ICSs are an essential part of a shift towards a ‘place-based approach’ to health and social care, with ‘place’ often seen as coterminous with local authority (LA) boundaries. According to the NHS Confederation, this level of working is the right scale for tackling ‘population health challenges’, such as health inequalities. A ‘place based approach’ is also part of a shift towards PHM, as well as shared responsibility for resources and service changes across all public services within the area.
NHSE proposals suggest that ICSs become the means for more ‘integration’ between the NHS and LAs. However, in its response to NHSE’s proposals, the Local Government Association (the national voice for local government) raises concerns that ICSs won’t be a partnership of equals across the broader health, wellbeing, and social care system. Instead, ICSs will be NHS-led, allowing a power grab that brings LA resources such as capital assets and funding for social care and public health under ICS (and thus NHS) control. There is also a risk that power won’t be devolved to local systems. Rather, central control will remain, with missed opportunities for real collaboration between the NHS and LAs to address the wider determinants of health, such as affordable housing and a safe environment.
Further, KONP among others has highlighted the risks posed by NHS management of social care. Social care is not an adjunct of the NHS, but has a very wide remit that overlaps with wider local authority responsibilities including housing, leisure, planning and education. In addition, social care is means tested while NHS care is (largely) free at the point of use and funded by taxation. If ICSs take on social care, they will have to develop complicated charging mechanisms. This could pave the way to charges for NHS services or, long term, for the introduction of a private insurance-based system (facilitated, incidentally, by the extensive data sets created by PHM). NHSE’s proposals also fail to mention any safeguards to prevent services that are currently free from being redefined as social care and so subject to means testing.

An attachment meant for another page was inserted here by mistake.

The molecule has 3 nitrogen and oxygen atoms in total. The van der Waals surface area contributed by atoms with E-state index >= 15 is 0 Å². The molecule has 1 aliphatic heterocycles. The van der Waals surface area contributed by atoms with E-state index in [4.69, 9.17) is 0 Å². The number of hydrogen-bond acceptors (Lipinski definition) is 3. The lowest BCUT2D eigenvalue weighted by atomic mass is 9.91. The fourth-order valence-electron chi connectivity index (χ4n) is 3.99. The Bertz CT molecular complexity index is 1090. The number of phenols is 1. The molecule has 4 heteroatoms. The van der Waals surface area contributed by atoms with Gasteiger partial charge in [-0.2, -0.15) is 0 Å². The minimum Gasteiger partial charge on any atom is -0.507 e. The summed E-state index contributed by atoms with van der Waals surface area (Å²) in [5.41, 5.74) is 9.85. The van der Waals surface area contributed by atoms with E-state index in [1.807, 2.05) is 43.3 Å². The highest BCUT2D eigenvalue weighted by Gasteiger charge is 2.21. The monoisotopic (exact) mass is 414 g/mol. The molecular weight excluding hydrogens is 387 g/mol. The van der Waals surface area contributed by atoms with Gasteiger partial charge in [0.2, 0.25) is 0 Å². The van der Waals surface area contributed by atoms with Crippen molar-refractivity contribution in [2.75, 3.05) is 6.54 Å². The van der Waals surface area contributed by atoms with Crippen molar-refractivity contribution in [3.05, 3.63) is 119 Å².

Loss of accountability
In contrast to local authorities, ICSs are not subject to democratic control. NHSE’s proposals will give them the power to create publicly unaccountable joint committees, potentially including representatives from private business, to make legally binding decisions about major resource allocation and service provision. (For KONP’s vision for achieving democratic accountability, see here.)
CCGs, with their responsibility to manage local budgets, will be weakened or, as NHSE would prefer, abolished. In the absence of any plans to make ICSs accountable to local residents or patients, it seems that people over large areas of England will be disenfranchised. Although ICS Boards will supplant existing public bodies, there appears to be no requirement for them to meet in public, publish their Board papers and minutes, be subject to the Freedom of Information Act, or to have any democratic participation from the communities they cover.
What can we do?
KONP calls for a halt to the development of ICSs until there is a full consultation with the public, local authorities and Parliament. It argues that not just Section 75 but the entire Health and Social Care Act (2012) should be repealed and the NHS Reinstatement Bill laid before Parliament. This proposes restoring the NHS as an accountable public service; ending contracting and the purchaser-provider split; and re-establishing public bodies and public accountability to local communities.
We call on Councillors and MPs to be briefed in detail on the issues before legislation is tabled, and to be ready to challenge it.
We call on activists to make these issues a campaign focus, before legislation is tabled.